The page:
Different styles of parenting have produced different kinds of children. By spoiling Tony, Mrs. Hardcastle prevented him from growing up. Tony is disobedient. On his way out to the Three Pigeons alehouse, he refuses Mrs. Hardcastle's request that he stay home "for one night at least." More legitimately, he also refuses to obey her command that he marry Constance. Mrs. Hardcastle conceals from Tony the fact that he's come of age. She uses deceit to manipulate him into a loveless marriage to Constance which permits Mrs. Hardcastle to keep controls of the Constance's jewels. While Mr. Hardcastle wants the best for his daughter in marriage, Mrs. Hardcastle concerns herself not with Tony's happiness but with the money and status the jewels might bring.

Mr. Hardcastle, on the other hand, seems honest, if stuffy, and his daughter Kate behaves honestly toward him (she may not tell him everything, but at least she never lies to him). Where Tony is obstinate, Kate is accommodating. While Kate wants to dress fashionably, Mr. Hardcastle wants her attire to be simple. They compromise: she dresses as she pleases during the day, when she receives visitors, and as he likes in the evening.

The play's action advances when Mr. Hardcastle announces, "I expect the young gentleman I have chosen to be your husband from town this very day." Kate's father assures her that he would never control her choice, but she responds anxiously, worried at the formality of their meeting will prevent her from feeling "friendship or esteem.'' During the 18th century, entirely arranged marriages were unusual, though a young women rarely had the right to select a husband entirely on her own. More customarily, a women's parents—primarily her father— selected a prospective husband, whom the daughter had the right to accept or reject. The young man Hardcastle has in mind, Marlow, is the son of an old friend, Sir Charles Marlow, but Hardcastle assures Kate he would never control her choice.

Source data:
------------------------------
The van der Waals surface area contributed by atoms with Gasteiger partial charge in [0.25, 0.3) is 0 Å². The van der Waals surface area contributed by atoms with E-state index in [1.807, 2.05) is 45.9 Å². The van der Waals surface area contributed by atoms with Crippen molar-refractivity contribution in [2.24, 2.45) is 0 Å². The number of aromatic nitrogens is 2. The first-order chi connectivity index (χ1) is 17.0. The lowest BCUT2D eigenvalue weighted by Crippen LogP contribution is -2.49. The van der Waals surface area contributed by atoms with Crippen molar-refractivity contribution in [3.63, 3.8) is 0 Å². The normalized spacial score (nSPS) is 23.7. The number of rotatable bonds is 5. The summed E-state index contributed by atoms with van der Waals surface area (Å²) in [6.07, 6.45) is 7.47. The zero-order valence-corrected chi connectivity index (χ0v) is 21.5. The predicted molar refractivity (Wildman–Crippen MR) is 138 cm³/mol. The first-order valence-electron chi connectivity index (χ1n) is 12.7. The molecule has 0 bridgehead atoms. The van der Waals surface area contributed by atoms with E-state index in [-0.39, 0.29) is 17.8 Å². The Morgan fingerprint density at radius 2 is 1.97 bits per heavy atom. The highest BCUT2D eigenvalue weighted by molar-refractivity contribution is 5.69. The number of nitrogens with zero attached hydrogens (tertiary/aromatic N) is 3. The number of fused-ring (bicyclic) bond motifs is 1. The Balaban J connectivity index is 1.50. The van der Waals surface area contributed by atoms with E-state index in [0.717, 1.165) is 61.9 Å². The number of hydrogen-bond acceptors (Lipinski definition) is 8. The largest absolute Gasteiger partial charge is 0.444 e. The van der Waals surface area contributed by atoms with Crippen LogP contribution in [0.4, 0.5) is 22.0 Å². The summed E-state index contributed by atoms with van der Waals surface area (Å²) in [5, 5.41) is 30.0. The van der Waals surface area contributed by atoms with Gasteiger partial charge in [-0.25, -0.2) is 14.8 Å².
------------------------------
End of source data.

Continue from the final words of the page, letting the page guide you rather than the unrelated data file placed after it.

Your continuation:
This exchange establishes the parameters of a successful parent-child relationship. The good father, Mr. Hardcastle offers guidance without being tyrannical, while Kate, the good daughter, seems willing to be compliant—but not at the price of marrying without emotional attachment. Here, we realize another difference between Mr. and Mrs., Hardcastle, While he selects an appropriate husband for his daughter, according to what he believes will make her happy, his wife has selected a zero (her own son) for Constance's fiancé, a decision dictated not by concern for her own good, but by a selfish desire for gain.

She Stoops to Conquer portrays three strategies for parent-child relationships. In Tony's attitude toward his mother, Mrs., Hardcastle, we see resistance and deception, Likewise, deception characterizes her treatment of both Tony and Constance, and Finally, the play offers the preferred option of compromise, as exemplified by Mr., Hardcastle's attitude toward his daughter Kate. This seems the best way for families to cope with decisions: insight and empathy on the part of the parents, intelligence and compromise on that of the child.

The play also offers three types of marriage. One possibility: a loveless, parentally-enforced marriage, as that arranged by Mrs. Hardcastle between Tony and Constance. Another option: marriage for love, but against parental wishes, as seen in Hastings's plans for eloping with Constance. Finally, the best solution, compromise between parent and child, as in Kate's marriage with Marlow—a marriage based on affection but also sanctioned by paternal authority.